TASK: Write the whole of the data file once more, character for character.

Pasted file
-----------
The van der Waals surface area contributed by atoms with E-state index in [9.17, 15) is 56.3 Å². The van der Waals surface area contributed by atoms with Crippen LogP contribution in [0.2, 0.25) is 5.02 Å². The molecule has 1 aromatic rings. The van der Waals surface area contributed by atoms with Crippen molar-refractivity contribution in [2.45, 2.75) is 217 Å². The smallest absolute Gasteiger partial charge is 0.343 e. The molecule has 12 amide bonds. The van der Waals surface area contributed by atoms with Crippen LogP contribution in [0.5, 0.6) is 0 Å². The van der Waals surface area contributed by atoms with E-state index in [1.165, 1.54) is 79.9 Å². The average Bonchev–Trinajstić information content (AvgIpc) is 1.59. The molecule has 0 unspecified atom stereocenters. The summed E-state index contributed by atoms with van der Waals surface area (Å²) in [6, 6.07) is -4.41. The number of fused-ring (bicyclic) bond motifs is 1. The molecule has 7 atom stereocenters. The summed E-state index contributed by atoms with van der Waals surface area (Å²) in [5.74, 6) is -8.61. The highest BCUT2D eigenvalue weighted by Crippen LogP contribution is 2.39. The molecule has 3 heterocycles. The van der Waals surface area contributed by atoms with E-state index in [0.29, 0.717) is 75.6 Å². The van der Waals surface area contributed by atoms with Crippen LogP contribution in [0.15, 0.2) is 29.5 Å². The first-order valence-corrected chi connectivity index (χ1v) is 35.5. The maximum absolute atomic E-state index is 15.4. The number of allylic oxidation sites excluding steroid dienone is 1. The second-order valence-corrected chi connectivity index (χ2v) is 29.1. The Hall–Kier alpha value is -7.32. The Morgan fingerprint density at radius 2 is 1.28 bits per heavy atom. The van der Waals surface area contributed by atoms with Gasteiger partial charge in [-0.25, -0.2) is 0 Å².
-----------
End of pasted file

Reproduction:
The van der Waals surface area contributed by atoms with E-state index in [9.17, 15) is 56.3 Å². The van der Waals surface area contributed by atoms with Crippen LogP contribution in [0.2, 0.25) is 5.02 Å². The molecule has 1 aromatic rings. The van der Waals surface area contributed by atoms with Crippen molar-refractivity contribution in [2.45, 2.75) is 217 Å². The smallest absolute Gasteiger partial charge is 0.343 e. The molecule has 12 amide bonds. The van der Waals surface area contributed by atoms with Crippen LogP contribution in [0.5, 0.6) is 0 Å². The van der Waals surface area contributed by atoms with E-state index in [1.165, 1.54) is 79.9 Å². The average Bonchev–Trinajstić information content (AvgIpc) is 1.59. The molecule has 0 unspecified atom stereocenters. The summed E-state index contributed by atoms with van der Waals surface area (Å²) in [6, 6.07) is -4.41. The number of fused-ring (bicyclic) bond motifs is 1. The molecule has 7 atom stereocenters. The summed E-state index contributed by atoms with van der Waals surface area (Å²) in [5.74, 6) is -8.61. The highest BCUT2D eigenvalue weighted by Crippen LogP contribution is 2.39. The molecule has 3 heterocycles. The van der Waals surface area contributed by atoms with E-state index in [0.29, 0.717) is 75.6 Å². The van der Waals surface area contributed by atoms with Crippen LogP contribution in [0.15, 0.2) is 29.5 Å². The first-order valence-corrected chi connectivity index (χ1v) is 35.5. The maximum absolute atomic E-state index is 15.4. The number of allylic oxidation sites excluding steroid dienone is 1. The second-order valence-corrected chi connectivity index (χ2v) is 29.1. The Hall–Kier alpha value is -7.32. The Morgan fingerprint density at radius 2 is 1.28 bits per heavy atom. The van der Waals surface area contributed by atoms with Gasteiger partial charge in [-0.25, -0.2) is 0 Å².